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Bloomer Blunder

The Underpants at BCT


Steve Martin is the king of witty farce. His theatrical recipe is a winning combination; he riddles plays and screenplays with laughs for those interested in pure silliness while decorating them with social commentary—for those willing to, well ... lift up the skirt and find it.

The Underpants by Carl Sternheim and adapted by Martin is Boise Contemporary Theater's second Martin adaptation; the first was Picasso at the Lapin Agile—BCT's first production at Fulton Street Theater. The Underpants is more of a crowd-pleaser and less heady and satiric than Picasso; it relies heavily on straightforward comedic mechanisms like repetition, hyperbole and sexual tension. Sure, it sheds a bit of light on philosophical matters—like male fetishism, female desire, fame, infidelity and anti-Semitism—but the shtick is what sticks in the end.

Richard Klautsch plays Theo, an uptight, boorish government clerk in early twentieth century Germany. His wife, Louise (Sara Bruner) is a disenchanted housewife with a cheeky streak, sentenced to wait for sex until her husband feels they have enough savings to begin a family. One day, while observing a parade, Louise's britches fall to the ground just as the King passes. The event does not go unnoticed and Theo is mortified and obsessed—both with his own humiliation and the impudicity of his wife.

After the incident, Louise's life takes an exciting turn when two men show up at the doorstep wanting to rent the spare room in their house. At first, neither Louise nor Theo realize this sudden surge of interest in the room springs from two witnesses to the bloomer blunder—both of whom have arrived on the scene in hopes of a repeat offense. Theo is thrilled by the possible financial gain two boarders would bring and devises a plan to split the room in half—an amenable plan to the starry-eyed young men.

Louise soon realizes the romantic intentions of each boarder and falls for Versati, the suave, sensitive, silver-tongued poet. Cohen, an anxious and sickly Jew (who is always trying to hide this fact, "That's Cohen with a K," he tells Theo) becomes the would-be lovers' greatest obstacle.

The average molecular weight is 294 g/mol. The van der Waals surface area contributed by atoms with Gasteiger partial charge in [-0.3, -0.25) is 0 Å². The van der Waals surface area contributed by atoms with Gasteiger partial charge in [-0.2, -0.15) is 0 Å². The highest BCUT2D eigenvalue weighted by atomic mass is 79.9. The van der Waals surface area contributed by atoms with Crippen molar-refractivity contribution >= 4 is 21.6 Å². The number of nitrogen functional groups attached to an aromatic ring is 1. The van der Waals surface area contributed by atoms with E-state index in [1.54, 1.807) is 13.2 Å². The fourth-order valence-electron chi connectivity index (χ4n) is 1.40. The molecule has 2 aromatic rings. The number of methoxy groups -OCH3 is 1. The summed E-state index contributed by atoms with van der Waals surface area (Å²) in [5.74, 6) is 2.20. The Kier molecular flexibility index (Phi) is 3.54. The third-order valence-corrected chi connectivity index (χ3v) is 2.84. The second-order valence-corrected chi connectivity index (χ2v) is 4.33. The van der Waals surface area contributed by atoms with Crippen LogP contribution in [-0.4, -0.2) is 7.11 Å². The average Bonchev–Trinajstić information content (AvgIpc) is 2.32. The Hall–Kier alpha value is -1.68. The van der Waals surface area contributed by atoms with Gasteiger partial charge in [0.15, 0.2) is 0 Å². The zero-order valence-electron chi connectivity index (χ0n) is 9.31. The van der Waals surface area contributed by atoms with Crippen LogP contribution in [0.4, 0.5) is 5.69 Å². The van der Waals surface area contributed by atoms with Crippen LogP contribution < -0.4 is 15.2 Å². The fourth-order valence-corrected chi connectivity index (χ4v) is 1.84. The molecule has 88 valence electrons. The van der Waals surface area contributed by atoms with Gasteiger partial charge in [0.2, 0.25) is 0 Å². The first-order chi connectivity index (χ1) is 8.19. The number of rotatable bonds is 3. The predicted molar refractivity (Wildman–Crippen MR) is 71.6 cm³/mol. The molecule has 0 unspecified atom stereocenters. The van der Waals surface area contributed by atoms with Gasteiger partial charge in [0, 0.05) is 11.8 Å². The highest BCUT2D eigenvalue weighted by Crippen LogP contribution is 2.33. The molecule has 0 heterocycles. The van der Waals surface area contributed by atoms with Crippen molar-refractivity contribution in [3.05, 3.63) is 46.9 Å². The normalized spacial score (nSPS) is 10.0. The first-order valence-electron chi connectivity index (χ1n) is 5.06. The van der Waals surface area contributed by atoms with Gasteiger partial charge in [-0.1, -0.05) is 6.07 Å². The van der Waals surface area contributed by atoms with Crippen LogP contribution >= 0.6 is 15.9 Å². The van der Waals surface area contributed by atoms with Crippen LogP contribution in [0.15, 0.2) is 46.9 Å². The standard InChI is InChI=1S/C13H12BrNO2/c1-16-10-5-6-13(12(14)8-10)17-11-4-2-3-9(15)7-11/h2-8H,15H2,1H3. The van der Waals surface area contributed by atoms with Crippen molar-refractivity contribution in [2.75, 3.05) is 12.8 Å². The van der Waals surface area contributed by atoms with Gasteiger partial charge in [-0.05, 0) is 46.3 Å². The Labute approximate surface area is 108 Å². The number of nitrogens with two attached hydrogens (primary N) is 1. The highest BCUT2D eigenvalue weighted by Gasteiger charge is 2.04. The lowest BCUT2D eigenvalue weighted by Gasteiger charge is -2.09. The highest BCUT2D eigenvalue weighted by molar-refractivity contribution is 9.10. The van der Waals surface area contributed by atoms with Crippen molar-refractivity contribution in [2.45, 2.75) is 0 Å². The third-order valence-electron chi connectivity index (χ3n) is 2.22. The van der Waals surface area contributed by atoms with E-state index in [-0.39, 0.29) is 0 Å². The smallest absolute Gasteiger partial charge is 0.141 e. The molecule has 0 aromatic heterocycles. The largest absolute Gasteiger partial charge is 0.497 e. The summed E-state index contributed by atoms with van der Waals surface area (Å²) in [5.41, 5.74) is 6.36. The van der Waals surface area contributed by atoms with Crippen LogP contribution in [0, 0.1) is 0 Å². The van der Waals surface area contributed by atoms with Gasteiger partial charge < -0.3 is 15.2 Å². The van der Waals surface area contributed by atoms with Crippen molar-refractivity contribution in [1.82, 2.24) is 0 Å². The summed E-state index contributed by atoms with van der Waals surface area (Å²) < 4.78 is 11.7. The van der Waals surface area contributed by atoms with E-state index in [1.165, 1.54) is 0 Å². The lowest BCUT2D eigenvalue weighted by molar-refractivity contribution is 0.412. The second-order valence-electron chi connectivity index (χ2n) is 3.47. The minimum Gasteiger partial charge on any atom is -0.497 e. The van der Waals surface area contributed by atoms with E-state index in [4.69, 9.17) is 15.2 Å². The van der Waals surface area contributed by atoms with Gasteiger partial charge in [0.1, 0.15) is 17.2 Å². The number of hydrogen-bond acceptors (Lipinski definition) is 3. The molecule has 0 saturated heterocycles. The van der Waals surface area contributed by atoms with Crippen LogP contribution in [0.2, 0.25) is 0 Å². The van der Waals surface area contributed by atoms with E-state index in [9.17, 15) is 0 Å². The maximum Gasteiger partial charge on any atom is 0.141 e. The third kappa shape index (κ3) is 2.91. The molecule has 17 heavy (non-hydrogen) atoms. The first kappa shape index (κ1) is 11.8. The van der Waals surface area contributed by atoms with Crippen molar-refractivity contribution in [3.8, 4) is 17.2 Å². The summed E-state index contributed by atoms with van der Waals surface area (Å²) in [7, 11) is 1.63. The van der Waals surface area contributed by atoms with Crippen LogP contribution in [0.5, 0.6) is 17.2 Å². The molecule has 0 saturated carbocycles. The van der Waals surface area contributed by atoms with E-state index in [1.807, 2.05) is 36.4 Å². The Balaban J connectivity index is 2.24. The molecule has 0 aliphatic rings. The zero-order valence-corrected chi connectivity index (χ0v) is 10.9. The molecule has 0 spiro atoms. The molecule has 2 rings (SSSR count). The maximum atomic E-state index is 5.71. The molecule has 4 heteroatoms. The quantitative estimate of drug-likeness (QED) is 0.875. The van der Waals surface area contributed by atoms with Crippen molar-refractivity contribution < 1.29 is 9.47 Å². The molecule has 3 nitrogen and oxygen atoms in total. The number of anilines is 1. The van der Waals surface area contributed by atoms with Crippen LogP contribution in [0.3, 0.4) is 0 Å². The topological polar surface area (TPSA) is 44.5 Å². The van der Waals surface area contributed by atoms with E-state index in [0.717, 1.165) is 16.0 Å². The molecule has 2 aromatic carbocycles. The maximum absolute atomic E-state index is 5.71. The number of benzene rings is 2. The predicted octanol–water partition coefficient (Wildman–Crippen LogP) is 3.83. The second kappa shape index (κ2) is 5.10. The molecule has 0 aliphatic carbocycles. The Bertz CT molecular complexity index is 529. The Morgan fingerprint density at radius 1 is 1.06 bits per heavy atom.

Meanwhile, downstairs, neighbor-friend Gertrude (isn't that always the name of the spinster character?) listens to the drama unfold above her and prepares to meddle. Tracy Sunderland soars in the role of Gertrude, barging in and out unannounced, goading Louise to have her way with Versati and showing just a bit too much enthusiasm for her own schemes. At one point, Gertrude enacts a hysterical finger "puppet" rendition of what could transpire between secret lovers—a brilliant bit carried out with unbelievable precision, detail and sound effects.

The tidy set by the n'er disappointing Michael Baltzell is very German—heavy wood contrasted by large, richly painted flowers and birds on both the walls and floor. Added to this are a few marvels that always seem to find their way onto a BCT set—this time we see smoke from burning food in the wood stove and a cuckoo clock that performs different kooky cuckoo routines.

Just as Martin left his mark on this adaptation (Gertrude comes from seeing another Sternheim play and tells Louise she should wait until it's adapted to see it), director Matt Clark's hand is also very clear. The staging is always interesting, the gags and bits nonstop. There are conversations that occur under Louise's skirt, scenes that culminate in baguette baseball, more phalluses than you'd find at the Rubber Rainbow, and so many well-choreographed tumbles on Bruner's part, it's a good thing she dons a long skirt to hide the bruises she must have.

There are no weak performances among the principals; Klautsch manages to make fuddy-duddy fascinating and flatulence funny—again and again. Bruner is pert and bold and as funny as she's ever been. Sunderland too has set the bar high; her comedic timing is impeccable and Gertrude's own salty side is both surprising and believable. Dwayne Blackaller oozes overzealous-egomaniacal-yet-loveable poet Versati, having finessed many grandiose gestures and entrances. The newcomer to the BCT stage, Simon Hamlin as Cohen, teeters just on the verge of too whiny and pathetic, then reels in enough chutzpah to save himself.

The play is a moral marvel in that so much of the anticipated naughtiness never actually transpires. In the end, all the pieces are put back together without too many cracks and audiences can leave without much weighing on their minds.

No doubt The Underpants will sell out; it's great, light, springtime theatrical fare.

The Underpants by Carl Sternheim, adapted by Steve Martin

Presented by Boise Contemporary Theater at Fulton Street Theater

Thursday-Sat. at 8 p.m. and 2 p.m on Sundays through May 2

$20 on Thursday/Sunday; $25 on Friday/Saturday

Tickets at ticketweb or 331-9224.